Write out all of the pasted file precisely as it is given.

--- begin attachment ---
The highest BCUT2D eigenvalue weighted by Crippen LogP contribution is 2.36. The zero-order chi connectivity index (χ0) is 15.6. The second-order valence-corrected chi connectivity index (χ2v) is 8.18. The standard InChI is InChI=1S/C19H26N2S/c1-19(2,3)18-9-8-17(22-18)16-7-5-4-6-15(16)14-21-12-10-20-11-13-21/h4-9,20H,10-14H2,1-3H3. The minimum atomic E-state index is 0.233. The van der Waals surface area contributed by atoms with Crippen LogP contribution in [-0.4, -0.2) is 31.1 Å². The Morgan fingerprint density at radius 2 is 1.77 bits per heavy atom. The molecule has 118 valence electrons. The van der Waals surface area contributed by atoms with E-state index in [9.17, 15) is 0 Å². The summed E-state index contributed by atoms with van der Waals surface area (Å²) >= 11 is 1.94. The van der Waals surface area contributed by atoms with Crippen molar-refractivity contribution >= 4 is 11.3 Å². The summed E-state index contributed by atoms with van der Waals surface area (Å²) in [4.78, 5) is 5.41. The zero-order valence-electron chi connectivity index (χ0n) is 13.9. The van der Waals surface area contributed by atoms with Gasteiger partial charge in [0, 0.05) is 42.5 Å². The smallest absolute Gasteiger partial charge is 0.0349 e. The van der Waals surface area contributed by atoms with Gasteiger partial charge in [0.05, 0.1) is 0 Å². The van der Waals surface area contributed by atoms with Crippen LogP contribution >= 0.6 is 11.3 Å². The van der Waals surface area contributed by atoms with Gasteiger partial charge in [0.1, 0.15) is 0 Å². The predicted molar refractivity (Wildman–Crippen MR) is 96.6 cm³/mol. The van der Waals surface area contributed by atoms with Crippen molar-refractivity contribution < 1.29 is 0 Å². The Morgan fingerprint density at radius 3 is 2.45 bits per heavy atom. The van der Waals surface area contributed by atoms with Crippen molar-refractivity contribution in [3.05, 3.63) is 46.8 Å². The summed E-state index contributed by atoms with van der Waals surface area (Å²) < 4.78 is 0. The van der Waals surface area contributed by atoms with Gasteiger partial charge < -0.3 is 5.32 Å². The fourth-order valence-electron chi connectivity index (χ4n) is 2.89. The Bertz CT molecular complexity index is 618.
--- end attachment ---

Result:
The highest BCUT2D eigenvalue weighted by Crippen LogP contribution is 2.36. The zero-order chi connectivity index (χ0) is 15.6. The second-order valence-corrected chi connectivity index (χ2v) is 8.18. The standard InChI is InChI=1S/C19H26N2S/c1-19(2,3)18-9-8-17(22-18)16-7-5-4-6-15(16)14-21-12-10-20-11-13-21/h4-9,20H,10-14H2,1-3H3. The minimum atomic E-state index is 0.233. The van der Waals surface area contributed by atoms with Crippen LogP contribution in [-0.4, -0.2) is 31.1 Å². The Morgan fingerprint density at radius 2 is 1.77 bits per heavy atom. The molecule has 118 valence electrons. The van der Waals surface area contributed by atoms with E-state index in [9.17, 15) is 0 Å². The summed E-state index contributed by atoms with van der Waals surface area (Å²) >= 11 is 1.94. The van der Waals surface area contributed by atoms with Crippen molar-refractivity contribution >= 4 is 11.3 Å². The summed E-state index contributed by atoms with van der Waals surface area (Å²) in [4.78, 5) is 5.41. The zero-order valence-electron chi connectivity index (χ0n) is 13.9. The van der Waals surface area contributed by atoms with Gasteiger partial charge in [0, 0.05) is 42.5 Å². The smallest absolute Gasteiger partial charge is 0.0349 e. The van der Waals surface area contributed by atoms with Gasteiger partial charge in [0.05, 0.1) is 0 Å². The van der Waals surface area contributed by atoms with Crippen LogP contribution >= 0.6 is 11.3 Å². The van der Waals surface area contributed by atoms with Gasteiger partial charge in [0.1, 0.15) is 0 Å². The predicted molar refractivity (Wildman–Crippen MR) is 96.6 cm³/mol. The van der Waals surface area contributed by atoms with Crippen molar-refractivity contribution < 1.29 is 0 Å². The Morgan fingerprint density at radius 3 is 2.45 bits per heavy atom. The van der Waals surface area contributed by atoms with Crippen molar-refractivity contribution in [3.05, 3.63) is 46.8 Å². The summed E-state index contributed by atoms with van der Waals surface area (Å²) < 4.78 is 0. The van der Waals surface area contributed by atoms with Gasteiger partial charge < -0.3 is 5.32 Å². The fourth-order valence-electron chi connectivity index (χ4n) is 2.89. The Bertz CT molecular complexity index is 618.